Reating: 3.5 / 5
Review: My favourite thing about this book was Ellen and Simon’s relationship. It could have easily become gimmicky or stereotypical, especially with the representation of neurodiversity, but instead their sibling relationship was strong and caring. It was nice to see how they balanced each other out – Ellen helping Simon navigate social situations and Simon pushing Ellen out of her comfort zone with his insistence on solving the crime. Also, it was good to see teenage characters being more than simply moody and dramatic.
However, because of Ellen and Simon’s ages, some parts of the story felt unrealistic, such as them being sent on holiday on their own, which takes you out of the atmosphere.
The sense of place is so important to this story and the description of the location and culture was very well done. I could really imagine the places Ellen and Simon were and loved learned about Sami culture through their eyes. Addressing a mystery alongside discussions of aboriginal cultures and heritage added another layer to the story which made it interesting to read.
Personally, I found the ending a little convoluted and the motive felt weak. There were so many different components that it is hard to pinpoint exactly why the character did the things they did, even though an explanation is attempted. That said however, the mystery surrounding the reindeers and its relation to Sami culture and the townspeople’s history was really interesting. Some of the descriptions were a little graphic, so this may not be the one to read if you hate reading about animal violence, but the link between past and present is well explored.
Recommend: Mixing mystery with culture and heritage makes for an interesting read, though not if you don’t like animal violence. Especially worth reading if you enjoy teenagers taking on the role of detectives, especially since this book offers more than a typical YA story.
I’m delighted to say that the audiobook version of Embers is now available on all major platforms, distributed by audio content company Findaway. This is a fantastic way of getting the book out to an even wider audience, accessible not only to avid readers, but also avid listeners. Below are the links to the main audio retailers. Hope you enjoy! 🙂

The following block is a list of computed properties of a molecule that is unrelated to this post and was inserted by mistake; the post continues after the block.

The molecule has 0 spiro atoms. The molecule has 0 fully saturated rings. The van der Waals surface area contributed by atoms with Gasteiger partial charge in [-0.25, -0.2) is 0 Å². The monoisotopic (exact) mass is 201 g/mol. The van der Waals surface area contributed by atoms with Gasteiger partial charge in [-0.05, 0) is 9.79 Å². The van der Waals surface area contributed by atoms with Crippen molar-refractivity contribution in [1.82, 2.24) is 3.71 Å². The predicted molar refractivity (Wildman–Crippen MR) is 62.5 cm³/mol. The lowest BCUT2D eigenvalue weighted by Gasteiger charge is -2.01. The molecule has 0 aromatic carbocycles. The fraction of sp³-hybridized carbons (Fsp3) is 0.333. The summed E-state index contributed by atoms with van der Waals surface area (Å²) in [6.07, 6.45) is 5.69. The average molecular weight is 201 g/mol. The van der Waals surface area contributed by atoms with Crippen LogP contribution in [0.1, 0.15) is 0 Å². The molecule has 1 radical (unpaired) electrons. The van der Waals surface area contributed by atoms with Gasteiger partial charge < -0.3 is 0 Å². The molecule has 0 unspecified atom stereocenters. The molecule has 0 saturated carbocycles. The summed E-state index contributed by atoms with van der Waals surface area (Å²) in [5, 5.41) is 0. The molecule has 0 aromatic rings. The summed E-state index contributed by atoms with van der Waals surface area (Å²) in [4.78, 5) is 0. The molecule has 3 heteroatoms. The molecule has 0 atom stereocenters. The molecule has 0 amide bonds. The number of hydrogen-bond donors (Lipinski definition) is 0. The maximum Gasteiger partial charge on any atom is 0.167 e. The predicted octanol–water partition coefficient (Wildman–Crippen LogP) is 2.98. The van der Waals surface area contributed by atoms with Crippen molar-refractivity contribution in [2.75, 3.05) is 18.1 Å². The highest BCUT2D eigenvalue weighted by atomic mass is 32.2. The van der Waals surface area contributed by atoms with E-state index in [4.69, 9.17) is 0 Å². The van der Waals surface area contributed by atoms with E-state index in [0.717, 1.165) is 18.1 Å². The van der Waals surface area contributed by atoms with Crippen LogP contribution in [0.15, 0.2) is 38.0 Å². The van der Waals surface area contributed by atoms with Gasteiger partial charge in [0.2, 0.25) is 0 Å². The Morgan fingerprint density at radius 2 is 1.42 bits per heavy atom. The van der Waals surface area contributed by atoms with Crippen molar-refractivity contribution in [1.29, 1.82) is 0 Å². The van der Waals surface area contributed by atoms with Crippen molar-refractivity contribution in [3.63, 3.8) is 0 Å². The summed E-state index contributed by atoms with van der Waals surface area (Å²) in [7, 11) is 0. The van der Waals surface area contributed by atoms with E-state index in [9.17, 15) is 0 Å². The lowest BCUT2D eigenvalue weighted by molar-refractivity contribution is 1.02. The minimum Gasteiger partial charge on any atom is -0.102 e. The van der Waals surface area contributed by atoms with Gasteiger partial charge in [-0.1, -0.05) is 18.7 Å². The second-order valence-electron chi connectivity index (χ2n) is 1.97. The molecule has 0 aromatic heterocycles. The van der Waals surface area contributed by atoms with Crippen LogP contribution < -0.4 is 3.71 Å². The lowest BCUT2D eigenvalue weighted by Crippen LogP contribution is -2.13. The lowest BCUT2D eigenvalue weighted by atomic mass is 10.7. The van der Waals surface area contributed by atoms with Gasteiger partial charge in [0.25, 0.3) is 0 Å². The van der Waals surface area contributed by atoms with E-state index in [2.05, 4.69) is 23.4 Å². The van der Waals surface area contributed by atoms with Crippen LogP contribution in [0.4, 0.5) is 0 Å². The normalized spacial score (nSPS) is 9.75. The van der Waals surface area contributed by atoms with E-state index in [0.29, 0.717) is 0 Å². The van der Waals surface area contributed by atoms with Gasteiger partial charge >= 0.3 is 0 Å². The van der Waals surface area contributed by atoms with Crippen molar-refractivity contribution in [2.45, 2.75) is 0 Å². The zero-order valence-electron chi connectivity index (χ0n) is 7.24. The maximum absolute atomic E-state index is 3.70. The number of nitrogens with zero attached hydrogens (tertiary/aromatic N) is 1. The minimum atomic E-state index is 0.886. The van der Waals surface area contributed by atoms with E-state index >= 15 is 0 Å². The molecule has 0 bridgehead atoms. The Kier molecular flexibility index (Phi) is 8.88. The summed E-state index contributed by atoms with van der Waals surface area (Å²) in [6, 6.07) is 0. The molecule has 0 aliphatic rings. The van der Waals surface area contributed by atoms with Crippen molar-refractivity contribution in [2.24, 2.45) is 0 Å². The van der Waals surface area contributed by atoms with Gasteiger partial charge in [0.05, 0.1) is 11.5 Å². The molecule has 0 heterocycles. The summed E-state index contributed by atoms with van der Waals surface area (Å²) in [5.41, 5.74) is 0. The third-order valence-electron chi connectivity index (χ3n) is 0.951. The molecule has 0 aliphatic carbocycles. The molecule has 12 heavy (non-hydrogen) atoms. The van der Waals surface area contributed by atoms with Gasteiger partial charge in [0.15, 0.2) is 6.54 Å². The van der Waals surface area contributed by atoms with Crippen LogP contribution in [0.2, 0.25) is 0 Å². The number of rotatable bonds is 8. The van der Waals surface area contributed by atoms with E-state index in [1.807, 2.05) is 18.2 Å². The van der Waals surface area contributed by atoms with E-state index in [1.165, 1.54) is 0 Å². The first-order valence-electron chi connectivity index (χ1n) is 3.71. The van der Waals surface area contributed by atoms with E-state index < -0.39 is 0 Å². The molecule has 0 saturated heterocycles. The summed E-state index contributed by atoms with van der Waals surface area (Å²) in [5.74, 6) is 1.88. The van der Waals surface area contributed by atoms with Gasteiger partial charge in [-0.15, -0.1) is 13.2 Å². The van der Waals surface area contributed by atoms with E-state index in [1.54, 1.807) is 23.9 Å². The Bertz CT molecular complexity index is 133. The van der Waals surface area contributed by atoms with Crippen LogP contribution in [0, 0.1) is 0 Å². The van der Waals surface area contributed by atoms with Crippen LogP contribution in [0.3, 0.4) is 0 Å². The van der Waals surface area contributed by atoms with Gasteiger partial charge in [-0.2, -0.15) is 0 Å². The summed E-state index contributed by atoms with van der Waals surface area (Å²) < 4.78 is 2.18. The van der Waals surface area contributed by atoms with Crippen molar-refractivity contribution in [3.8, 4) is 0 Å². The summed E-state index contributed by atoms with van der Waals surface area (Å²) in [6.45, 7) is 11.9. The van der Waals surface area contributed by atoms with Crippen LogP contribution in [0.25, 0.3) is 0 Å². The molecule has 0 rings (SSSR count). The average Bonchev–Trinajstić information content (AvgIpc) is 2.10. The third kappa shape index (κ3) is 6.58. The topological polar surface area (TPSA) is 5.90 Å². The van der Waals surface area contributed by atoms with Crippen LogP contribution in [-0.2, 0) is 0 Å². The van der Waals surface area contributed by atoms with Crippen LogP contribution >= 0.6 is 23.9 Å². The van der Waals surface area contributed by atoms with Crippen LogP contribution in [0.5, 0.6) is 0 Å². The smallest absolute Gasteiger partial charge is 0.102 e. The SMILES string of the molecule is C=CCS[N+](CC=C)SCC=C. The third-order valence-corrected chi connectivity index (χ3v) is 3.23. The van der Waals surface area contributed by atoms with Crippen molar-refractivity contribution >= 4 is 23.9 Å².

Embers will also be available to purchase on our OrangeSky Audio store starting next Tuesday 1st June! Findaway manages this direct-to-consumer platform without any third party so royalty returns for authors for sales made there are up to 50% higher than other retailers.
Stop 9 in the Embers Blog Tour is hosted by The Book Bandit’s Library – featuring a novel excerpt depicting the calf marking scene; the first time Ellen and Simon get up close with the reindeer.
‘Do you hear that, Ellen?’ Simon said, excitement in his eyes. ‘There must be at least a hundred reindeer here!’
Ellen had been aware of the noise as soon they stepped out of the car. Now, she paid proper attention to it.
Beyond the bygdegård came a chorus of bleating. Loud, high-pitched, similar to that of sheep or goat. Chiming above the bleats, hollow and metallic, was the sound of bells.
The siblings moved towards the sound.
A large pen lay on the other side of the hall. It was partly amongst the trees, partly out in sunlight. A sea of brown moved inside it.
Reindeer. So many reindeer they were impossible to count. They trotted in circles around the pen, clockwise, forming a massive whirlpool with their bodies. As the siblings watched, one of the animals in the middle made a turn and the whole herd turned with it, causing a ripple effect through the bodies. Dust rose from the ground churned by hooves, bleats and bell chimes clashed against each other in broken rhythms. People stood lined up against the fence of the pen. They were perfectly still, and it was impossible to hear any talk through the bleating. As Ellen watched, one person stepped through the fence into the pen. Judging by the blonde plaits hanging down over the herder’s shoulders from under the cap, Ellen assumed it was a woman. She waded through the animals, arms raised, holding a coiled rope in her right hand. The animals didn’t seem to notice her until she made a lunge to the right. Then, the sea of reindeer parted itself. One group swerved to the left, the other to the right, regrouping at the far side of the pen.
The woman approached the left group. Slower this time, drifting rather than walking. Ellen made out smaller animals. Calves, hiding behind their mothers. They tapped their hooves against the ground.
Just as the herd were about to scatter again, the woman sidestepped. She came up close to a calf at the back, held out her arms so he couldn’t rejoin the group, sidestepping until he had no more room to move. Then she threw the rope over the head of the animal and pulled tight.
The calf gave a loud bleat. It struggled against the rope, tried to walk away. The woman stumbled along with it at first, vanished from sight as the herd regrouped around her. Then she slipped through a funnel at the side, which led to a smaller pen further down, dragging the calf behind her. In the smaller pen, it tried to get away again, but the woman planted her feet squarely on the ground and leaned back, as if reclining in an invisible armchair.